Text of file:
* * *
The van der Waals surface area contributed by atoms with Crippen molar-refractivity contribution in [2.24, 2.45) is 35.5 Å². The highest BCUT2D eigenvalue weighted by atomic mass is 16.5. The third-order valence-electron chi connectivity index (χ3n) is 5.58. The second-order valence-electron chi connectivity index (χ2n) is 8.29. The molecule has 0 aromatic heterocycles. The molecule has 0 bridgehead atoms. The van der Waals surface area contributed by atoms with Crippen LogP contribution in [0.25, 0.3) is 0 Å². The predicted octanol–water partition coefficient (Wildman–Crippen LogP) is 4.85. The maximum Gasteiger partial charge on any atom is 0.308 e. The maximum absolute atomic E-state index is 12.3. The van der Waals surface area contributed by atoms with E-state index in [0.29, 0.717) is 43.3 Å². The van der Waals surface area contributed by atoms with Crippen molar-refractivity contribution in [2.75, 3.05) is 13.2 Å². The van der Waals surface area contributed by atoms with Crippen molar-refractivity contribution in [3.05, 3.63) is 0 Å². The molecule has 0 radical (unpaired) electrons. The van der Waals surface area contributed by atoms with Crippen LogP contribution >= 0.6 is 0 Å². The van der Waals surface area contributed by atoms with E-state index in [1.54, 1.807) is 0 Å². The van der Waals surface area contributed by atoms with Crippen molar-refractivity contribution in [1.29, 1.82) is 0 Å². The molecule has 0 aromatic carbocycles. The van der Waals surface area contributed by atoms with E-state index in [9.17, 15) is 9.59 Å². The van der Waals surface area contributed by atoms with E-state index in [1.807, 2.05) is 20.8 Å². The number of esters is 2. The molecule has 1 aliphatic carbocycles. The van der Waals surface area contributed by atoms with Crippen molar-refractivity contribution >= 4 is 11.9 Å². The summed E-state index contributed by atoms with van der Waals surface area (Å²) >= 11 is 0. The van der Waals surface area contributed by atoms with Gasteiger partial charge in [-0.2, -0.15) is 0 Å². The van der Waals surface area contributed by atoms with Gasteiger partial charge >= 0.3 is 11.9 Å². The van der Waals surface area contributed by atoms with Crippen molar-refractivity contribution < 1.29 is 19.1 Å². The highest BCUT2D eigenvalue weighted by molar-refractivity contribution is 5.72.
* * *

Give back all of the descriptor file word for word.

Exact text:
The van der Waals surface area contributed by atoms with Crippen molar-refractivity contribution in [2.24, 2.45) is 35.5 Å². The highest BCUT2D eigenvalue weighted by atomic mass is 16.5. The third-order valence-electron chi connectivity index (χ3n) is 5.58. The second-order valence-electron chi connectivity index (χ2n) is 8.29. The molecule has 0 aromatic heterocycles. The molecule has 0 bridgehead atoms. The van der Waals surface area contributed by atoms with Crippen LogP contribution in [0.25, 0.3) is 0 Å². The predicted octanol–water partition coefficient (Wildman–Crippen LogP) is 4.85. The maximum Gasteiger partial charge on any atom is 0.308 e. The maximum absolute atomic E-state index is 12.3. The van der Waals surface area contributed by atoms with E-state index in [0.29, 0.717) is 43.3 Å². The van der Waals surface area contributed by atoms with Crippen molar-refractivity contribution in [2.75, 3.05) is 13.2 Å². The van der Waals surface area contributed by atoms with Crippen molar-refractivity contribution in [3.05, 3.63) is 0 Å². The molecule has 0 radical (unpaired) electrons. The van der Waals surface area contributed by atoms with Crippen LogP contribution >= 0.6 is 0 Å². The van der Waals surface area contributed by atoms with E-state index in [1.54, 1.807) is 0 Å². The van der Waals surface area contributed by atoms with Crippen molar-refractivity contribution in [1.29, 1.82) is 0 Å². The molecule has 0 aromatic carbocycles. The van der Waals surface area contributed by atoms with E-state index in [9.17, 15) is 9.59 Å². The van der Waals surface area contributed by atoms with E-state index in [1.807, 2.05) is 20.8 Å². The number of esters is 2. The molecule has 1 aliphatic carbocycles. The van der Waals surface area contributed by atoms with Crippen molar-refractivity contribution >= 4 is 11.9 Å². The summed E-state index contributed by atoms with van der Waals surface area (Å²) >= 11 is 0. The van der Waals surface area contributed by atoms with Gasteiger partial charge in [-0.2, -0.15) is 0 Å². The van der Waals surface area contributed by atoms with Gasteiger partial charge >= 0.3 is 11.9 Å². The van der Waals surface area contributed by atoms with Crippen molar-refractivity contribution < 1.29 is 19.1 Å². The highest BCUT2D eigenvalue weighted by molar-refractivity contribution is 5.72.